The Problem with Renting

“Hello, Keith. This is the landlord. You have been calling.” When I heard the landlord’s voice I didn’t know what to expect. He is usually leery of his tenants and often fails to respond; but in point of fact, I had been harping at him for some time about the broker water heater in the apartment. I was not about to let this one slide. When small things happen like a kitchen faucet leak, a cupboard doorknob falls off, or a window won’t close, I don’t notify him and try to fix it myself. I am handy, but a water heater should not be an expense I should bear as a renter. On this subject, I don’t think it is fair to expect an argument. The only thing he can do is procrastinate. A new gas hot water system would not be cheap for the apartment, but it is the road he should travel. You expect one in good working order. He could elect to fix the old one, but I have the impression that this has been done many, many times before. It isn’t likely to stop leaking with one final fix-it effort.

I guess broken water heaters are examples of the problem with renting. It costs hundreds to replace thins and you know the landlord is getting a barrage of requests from various tenants daily. I have been so good about not pestering him that I expect some results this time. I plan to tell him that I will do the legwork and research gas hot water systems on line and compare prices and discounts to try to get him a deal. There is a downside to such an effort on my part. If he puts in a really perfect system, he may decide it makes the apartment more valuable and he will raise the rent. Wouldn’t that just be a slap in the face? Now I have a dilemma and am thinking about ditching my volunteer efforts. It really could go either way. What would you do? Now, I need a new water heater and sitting on my guitar-picking fingers isn’t going to get me anywhere. I think I will take my chances, complain about the problem, and just let the landlord decide what to do.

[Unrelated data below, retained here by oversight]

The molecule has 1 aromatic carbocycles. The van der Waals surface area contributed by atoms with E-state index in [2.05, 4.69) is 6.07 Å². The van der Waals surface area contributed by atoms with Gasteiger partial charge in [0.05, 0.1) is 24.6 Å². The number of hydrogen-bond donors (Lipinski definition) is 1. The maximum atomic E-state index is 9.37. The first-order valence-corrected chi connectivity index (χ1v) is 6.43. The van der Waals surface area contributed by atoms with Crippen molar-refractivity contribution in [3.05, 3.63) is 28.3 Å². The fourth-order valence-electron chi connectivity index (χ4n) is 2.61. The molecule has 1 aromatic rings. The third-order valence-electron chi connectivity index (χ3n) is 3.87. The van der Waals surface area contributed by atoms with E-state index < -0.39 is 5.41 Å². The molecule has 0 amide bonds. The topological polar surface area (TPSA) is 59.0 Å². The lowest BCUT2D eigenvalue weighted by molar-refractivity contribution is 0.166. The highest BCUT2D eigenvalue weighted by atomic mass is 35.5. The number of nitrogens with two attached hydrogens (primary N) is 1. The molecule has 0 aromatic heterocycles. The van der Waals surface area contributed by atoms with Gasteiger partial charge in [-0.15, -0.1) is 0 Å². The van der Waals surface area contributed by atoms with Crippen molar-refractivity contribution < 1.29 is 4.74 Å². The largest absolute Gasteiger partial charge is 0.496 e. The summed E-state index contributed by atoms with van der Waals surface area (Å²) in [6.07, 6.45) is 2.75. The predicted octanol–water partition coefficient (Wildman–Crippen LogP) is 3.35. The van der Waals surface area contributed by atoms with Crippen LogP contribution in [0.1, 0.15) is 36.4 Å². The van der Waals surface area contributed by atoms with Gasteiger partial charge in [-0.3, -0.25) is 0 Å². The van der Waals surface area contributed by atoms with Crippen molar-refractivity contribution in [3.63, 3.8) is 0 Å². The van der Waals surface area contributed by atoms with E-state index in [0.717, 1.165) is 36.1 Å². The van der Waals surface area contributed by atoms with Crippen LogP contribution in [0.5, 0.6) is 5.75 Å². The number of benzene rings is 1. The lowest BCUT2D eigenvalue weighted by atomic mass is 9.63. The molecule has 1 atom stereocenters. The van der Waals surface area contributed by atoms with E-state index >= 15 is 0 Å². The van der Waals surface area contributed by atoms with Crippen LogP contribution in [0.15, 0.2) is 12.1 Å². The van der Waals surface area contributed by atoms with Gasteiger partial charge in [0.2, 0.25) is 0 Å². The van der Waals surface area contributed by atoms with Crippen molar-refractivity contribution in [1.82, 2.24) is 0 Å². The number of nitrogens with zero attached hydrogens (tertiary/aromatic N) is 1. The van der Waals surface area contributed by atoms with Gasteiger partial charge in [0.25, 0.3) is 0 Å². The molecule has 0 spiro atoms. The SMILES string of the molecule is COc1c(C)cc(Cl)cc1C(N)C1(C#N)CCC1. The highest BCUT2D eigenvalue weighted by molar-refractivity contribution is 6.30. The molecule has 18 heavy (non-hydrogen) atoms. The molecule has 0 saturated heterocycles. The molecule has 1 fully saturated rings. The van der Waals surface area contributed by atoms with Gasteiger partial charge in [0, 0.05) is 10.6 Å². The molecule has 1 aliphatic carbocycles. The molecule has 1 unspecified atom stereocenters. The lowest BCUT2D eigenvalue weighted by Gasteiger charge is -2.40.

Update: a month later, I have to report that I have a new gas hot water heating system and I am enjoying the upgrade. I did have to wait a bit, but in the long run, it has been well worth it. I kept the pressure on the landlord enough to get him to take action, even if it was late in coming. The system is a good one, not the cheapest, not the most expensive, but suitable for my apartment size and hot water usage. He came through! I am as surprised as anyone. The good news on top of the new heater is that he has not raised the rent.